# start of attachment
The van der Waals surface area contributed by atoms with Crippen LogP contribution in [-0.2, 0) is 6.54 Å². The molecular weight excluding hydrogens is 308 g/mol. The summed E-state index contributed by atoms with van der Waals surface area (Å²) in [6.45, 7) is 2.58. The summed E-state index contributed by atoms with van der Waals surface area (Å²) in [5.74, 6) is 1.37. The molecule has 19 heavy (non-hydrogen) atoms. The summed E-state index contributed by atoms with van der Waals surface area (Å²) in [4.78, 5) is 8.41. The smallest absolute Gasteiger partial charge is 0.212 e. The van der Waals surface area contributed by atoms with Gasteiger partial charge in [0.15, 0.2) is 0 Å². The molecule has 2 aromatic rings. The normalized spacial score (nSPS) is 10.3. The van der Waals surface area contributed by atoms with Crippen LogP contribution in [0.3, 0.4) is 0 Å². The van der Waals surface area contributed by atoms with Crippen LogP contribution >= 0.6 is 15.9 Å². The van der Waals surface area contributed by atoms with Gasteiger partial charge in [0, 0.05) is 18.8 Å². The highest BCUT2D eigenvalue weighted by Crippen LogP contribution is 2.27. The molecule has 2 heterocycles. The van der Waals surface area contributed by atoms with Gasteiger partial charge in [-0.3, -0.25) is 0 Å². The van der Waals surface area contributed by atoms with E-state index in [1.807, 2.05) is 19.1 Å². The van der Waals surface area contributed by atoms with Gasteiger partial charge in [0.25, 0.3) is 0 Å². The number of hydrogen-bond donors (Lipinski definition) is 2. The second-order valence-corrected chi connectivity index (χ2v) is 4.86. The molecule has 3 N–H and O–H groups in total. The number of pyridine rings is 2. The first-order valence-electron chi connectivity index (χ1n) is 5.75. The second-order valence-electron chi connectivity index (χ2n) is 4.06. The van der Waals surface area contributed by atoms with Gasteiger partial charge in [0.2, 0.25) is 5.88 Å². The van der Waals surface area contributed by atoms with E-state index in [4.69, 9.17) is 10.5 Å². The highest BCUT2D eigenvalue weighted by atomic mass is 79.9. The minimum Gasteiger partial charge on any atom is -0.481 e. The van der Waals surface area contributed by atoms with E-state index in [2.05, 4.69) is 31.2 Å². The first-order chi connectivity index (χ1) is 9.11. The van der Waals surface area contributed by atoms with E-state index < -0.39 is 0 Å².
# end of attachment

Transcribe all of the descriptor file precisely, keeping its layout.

The van der Waals surface area contributed by atoms with Crippen LogP contribution in [-0.2, 0) is 6.54 Å². The molecular weight excluding hydrogens is 308 g/mol. The summed E-state index contributed by atoms with van der Waals surface area (Å²) in [6.45, 7) is 2.58. The summed E-state index contributed by atoms with van der Waals surface area (Å²) in [5.74, 6) is 1.37. The molecule has 19 heavy (non-hydrogen) atoms. The summed E-state index contributed by atoms with van der Waals surface area (Å²) in [4.78, 5) is 8.41. The smallest absolute Gasteiger partial charge is 0.212 e. The van der Waals surface area contributed by atoms with Gasteiger partial charge in [0.15, 0.2) is 0 Å². The molecule has 2 aromatic rings. The normalized spacial score (nSPS) is 10.3. The van der Waals surface area contributed by atoms with Crippen LogP contribution in [0.3, 0.4) is 0 Å². The van der Waals surface area contributed by atoms with Crippen LogP contribution >= 0.6 is 15.9 Å². The van der Waals surface area contributed by atoms with Gasteiger partial charge in [0, 0.05) is 18.8 Å². The highest BCUT2D eigenvalue weighted by Crippen LogP contribution is 2.27. The molecule has 2 heterocycles. The van der Waals surface area contributed by atoms with Gasteiger partial charge in [-0.3, -0.25) is 0 Å². The van der Waals surface area contributed by atoms with E-state index in [1.807, 2.05) is 19.1 Å². The van der Waals surface area contributed by atoms with Gasteiger partial charge in [0.25, 0.3) is 0 Å². The number of hydrogen-bond donors (Lipinski definition) is 2. The second-order valence-corrected chi connectivity index (χ2v) is 4.86. The molecule has 3 N–H and O–H groups in total. The number of pyridine rings is 2. The first-order valence-electron chi connectivity index (χ1n) is 5.75. The second-order valence-electron chi connectivity index (χ2n) is 4.06. The van der Waals surface area contributed by atoms with Gasteiger partial charge in [0.2, 0.25) is 5.88 Å². The van der Waals surface area contributed by atoms with E-state index in [4.69, 9.17) is 10.5 Å². The highest BCUT2D eigenvalue weighted by atomic mass is 79.9. The minimum Gasteiger partial charge on any atom is -0.481 e. The van der Waals surface area contributed by atoms with E-state index in [2.05, 4.69) is 31.2 Å². The first-order chi connectivity index (χ1) is 9.11. The van der Waals surface area contributed by atoms with E-state index < -0.39 is 0 Å².